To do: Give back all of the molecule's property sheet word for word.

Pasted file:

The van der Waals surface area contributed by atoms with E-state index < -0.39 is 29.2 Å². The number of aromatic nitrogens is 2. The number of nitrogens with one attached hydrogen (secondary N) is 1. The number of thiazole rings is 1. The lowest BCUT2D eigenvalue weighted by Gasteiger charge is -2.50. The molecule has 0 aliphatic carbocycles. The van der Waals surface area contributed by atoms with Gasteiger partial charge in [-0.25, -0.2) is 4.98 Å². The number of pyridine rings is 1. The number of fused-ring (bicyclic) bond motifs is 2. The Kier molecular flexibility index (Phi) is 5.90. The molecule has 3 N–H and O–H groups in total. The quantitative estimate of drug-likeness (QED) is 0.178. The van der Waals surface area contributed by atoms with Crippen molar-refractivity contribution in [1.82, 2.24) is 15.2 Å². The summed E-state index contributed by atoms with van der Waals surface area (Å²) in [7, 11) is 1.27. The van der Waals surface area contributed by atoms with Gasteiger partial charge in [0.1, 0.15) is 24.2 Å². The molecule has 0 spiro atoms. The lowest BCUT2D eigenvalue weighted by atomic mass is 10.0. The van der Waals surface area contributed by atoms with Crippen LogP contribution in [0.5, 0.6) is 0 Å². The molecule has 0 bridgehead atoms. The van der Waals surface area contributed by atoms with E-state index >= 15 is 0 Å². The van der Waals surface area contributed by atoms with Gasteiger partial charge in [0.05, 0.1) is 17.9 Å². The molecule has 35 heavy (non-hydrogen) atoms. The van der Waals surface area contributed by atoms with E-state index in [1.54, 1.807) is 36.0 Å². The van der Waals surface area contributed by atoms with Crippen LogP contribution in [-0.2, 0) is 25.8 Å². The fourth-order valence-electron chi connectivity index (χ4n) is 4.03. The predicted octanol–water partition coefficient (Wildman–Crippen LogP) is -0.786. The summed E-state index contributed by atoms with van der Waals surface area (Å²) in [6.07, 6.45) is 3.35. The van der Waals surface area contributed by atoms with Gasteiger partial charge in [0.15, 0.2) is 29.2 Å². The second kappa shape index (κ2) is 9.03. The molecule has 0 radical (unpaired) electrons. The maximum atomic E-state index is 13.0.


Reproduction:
The van der Waals surface area contributed by atoms with E-state index < -0.39 is 29.2 Å². The number of aromatic nitrogens is 2. The number of nitrogens with one attached hydrogen (secondary N) is 1. The number of thiazole rings is 1. The lowest BCUT2D eigenvalue weighted by Gasteiger charge is -2.50. The molecule has 0 aliphatic carbocycles. The van der Waals surface area contributed by atoms with Gasteiger partial charge in [-0.25, -0.2) is 4.98 Å². The number of pyridine rings is 1. The number of fused-ring (bicyclic) bond motifs is 2. The Kier molecular flexibility index (Phi) is 5.90. The molecule has 3 N–H and O–H groups in total. The quantitative estimate of drug-likeness (QED) is 0.178. The van der Waals surface area contributed by atoms with Crippen molar-refractivity contribution in [1.82, 2.24) is 15.2 Å². The summed E-state index contributed by atoms with van der Waals surface area (Å²) in [7, 11) is 1.27. The van der Waals surface area contributed by atoms with Gasteiger partial charge in [0.1, 0.15) is 24.2 Å². The molecule has 0 spiro atoms. The lowest BCUT2D eigenvalue weighted by atomic mass is 10.0. The van der Waals surface area contributed by atoms with Crippen LogP contribution in [0.5, 0.6) is 0 Å². The molecule has 0 bridgehead atoms. The van der Waals surface area contributed by atoms with E-state index >= 15 is 0 Å². The van der Waals surface area contributed by atoms with Gasteiger partial charge in [0.05, 0.1) is 17.9 Å². The molecule has 35 heavy (non-hydrogen) atoms. The van der Waals surface area contributed by atoms with E-state index in [1.54, 1.807) is 36.0 Å². The van der Waals surface area contributed by atoms with Crippen LogP contribution in [-0.2, 0) is 25.8 Å². The fourth-order valence-electron chi connectivity index (χ4n) is 4.03. The predicted octanol–water partition coefficient (Wildman–Crippen LogP) is -0.786. The summed E-state index contributed by atoms with van der Waals surface area (Å²) in [6.07, 6.45) is 3.35. The van der Waals surface area contributed by atoms with Gasteiger partial charge in [0.15, 0.2) is 29.2 Å². The second kappa shape index (κ2) is 9.03. The molecule has 0 radical (unpaired) electrons. The maximum atomic E-state index is 13.0.